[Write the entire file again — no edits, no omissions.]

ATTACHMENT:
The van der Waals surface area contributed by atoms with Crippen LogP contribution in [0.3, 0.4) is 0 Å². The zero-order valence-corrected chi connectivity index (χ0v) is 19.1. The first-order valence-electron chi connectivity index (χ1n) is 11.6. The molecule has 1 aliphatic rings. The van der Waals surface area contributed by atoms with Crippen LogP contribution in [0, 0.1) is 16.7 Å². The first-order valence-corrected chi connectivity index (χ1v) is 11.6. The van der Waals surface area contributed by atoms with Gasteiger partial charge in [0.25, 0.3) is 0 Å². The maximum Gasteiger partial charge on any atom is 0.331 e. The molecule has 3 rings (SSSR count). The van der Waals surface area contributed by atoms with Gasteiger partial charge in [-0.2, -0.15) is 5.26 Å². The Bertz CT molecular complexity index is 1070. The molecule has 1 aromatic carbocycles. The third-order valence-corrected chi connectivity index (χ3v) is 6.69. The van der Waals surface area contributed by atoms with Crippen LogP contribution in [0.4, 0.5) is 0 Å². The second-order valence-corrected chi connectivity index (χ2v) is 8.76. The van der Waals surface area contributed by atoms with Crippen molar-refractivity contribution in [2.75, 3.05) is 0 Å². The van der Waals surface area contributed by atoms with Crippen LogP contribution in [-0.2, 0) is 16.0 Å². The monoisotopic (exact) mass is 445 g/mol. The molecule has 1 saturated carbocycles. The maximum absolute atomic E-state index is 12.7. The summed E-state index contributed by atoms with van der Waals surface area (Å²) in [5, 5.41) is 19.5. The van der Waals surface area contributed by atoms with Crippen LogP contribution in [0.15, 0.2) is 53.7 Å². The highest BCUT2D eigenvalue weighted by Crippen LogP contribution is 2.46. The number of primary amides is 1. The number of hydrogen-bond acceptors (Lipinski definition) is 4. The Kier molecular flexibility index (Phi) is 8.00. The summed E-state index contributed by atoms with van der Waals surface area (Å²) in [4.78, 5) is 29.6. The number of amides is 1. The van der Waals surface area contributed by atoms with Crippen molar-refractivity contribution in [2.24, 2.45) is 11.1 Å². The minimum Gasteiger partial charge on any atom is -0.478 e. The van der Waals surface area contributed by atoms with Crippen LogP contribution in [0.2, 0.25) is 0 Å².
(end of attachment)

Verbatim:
The van der Waals surface area contributed by atoms with Crippen LogP contribution in [0.3, 0.4) is 0 Å². The zero-order valence-corrected chi connectivity index (χ0v) is 19.1. The first-order valence-electron chi connectivity index (χ1n) is 11.6. The molecule has 1 aliphatic rings. The van der Waals surface area contributed by atoms with Crippen LogP contribution in [0, 0.1) is 16.7 Å². The first-order valence-corrected chi connectivity index (χ1v) is 11.6. The van der Waals surface area contributed by atoms with Gasteiger partial charge in [0.25, 0.3) is 0 Å². The maximum Gasteiger partial charge on any atom is 0.331 e. The molecule has 3 rings (SSSR count). The van der Waals surface area contributed by atoms with Gasteiger partial charge in [-0.2, -0.15) is 5.26 Å². The Bertz CT molecular complexity index is 1070. The molecule has 1 aromatic carbocycles. The third-order valence-corrected chi connectivity index (χ3v) is 6.69. The van der Waals surface area contributed by atoms with Crippen LogP contribution in [0.4, 0.5) is 0 Å². The second-order valence-corrected chi connectivity index (χ2v) is 8.76. The van der Waals surface area contributed by atoms with Crippen molar-refractivity contribution in [2.75, 3.05) is 0 Å². The van der Waals surface area contributed by atoms with Crippen LogP contribution in [-0.2, 0) is 16.0 Å². The monoisotopic (exact) mass is 445 g/mol. The molecule has 1 saturated carbocycles. The maximum absolute atomic E-state index is 12.7. The summed E-state index contributed by atoms with van der Waals surface area (Å²) in [5, 5.41) is 19.5. The van der Waals surface area contributed by atoms with Crippen LogP contribution in [0.15, 0.2) is 53.7 Å². The highest BCUT2D eigenvalue weighted by Crippen LogP contribution is 2.46. The number of primary amides is 1. The number of hydrogen-bond acceptors (Lipinski definition) is 4. The Kier molecular flexibility index (Phi) is 8.00. The summed E-state index contributed by atoms with van der Waals surface area (Å²) in [4.78, 5) is 29.6. The number of amides is 1. The van der Waals surface area contributed by atoms with Crippen molar-refractivity contribution in [2.24, 2.45) is 11.1 Å². The minimum Gasteiger partial charge on any atom is -0.478 e. The van der Waals surface area contributed by atoms with Crippen LogP contribution in [0.2, 0.25) is 0 Å².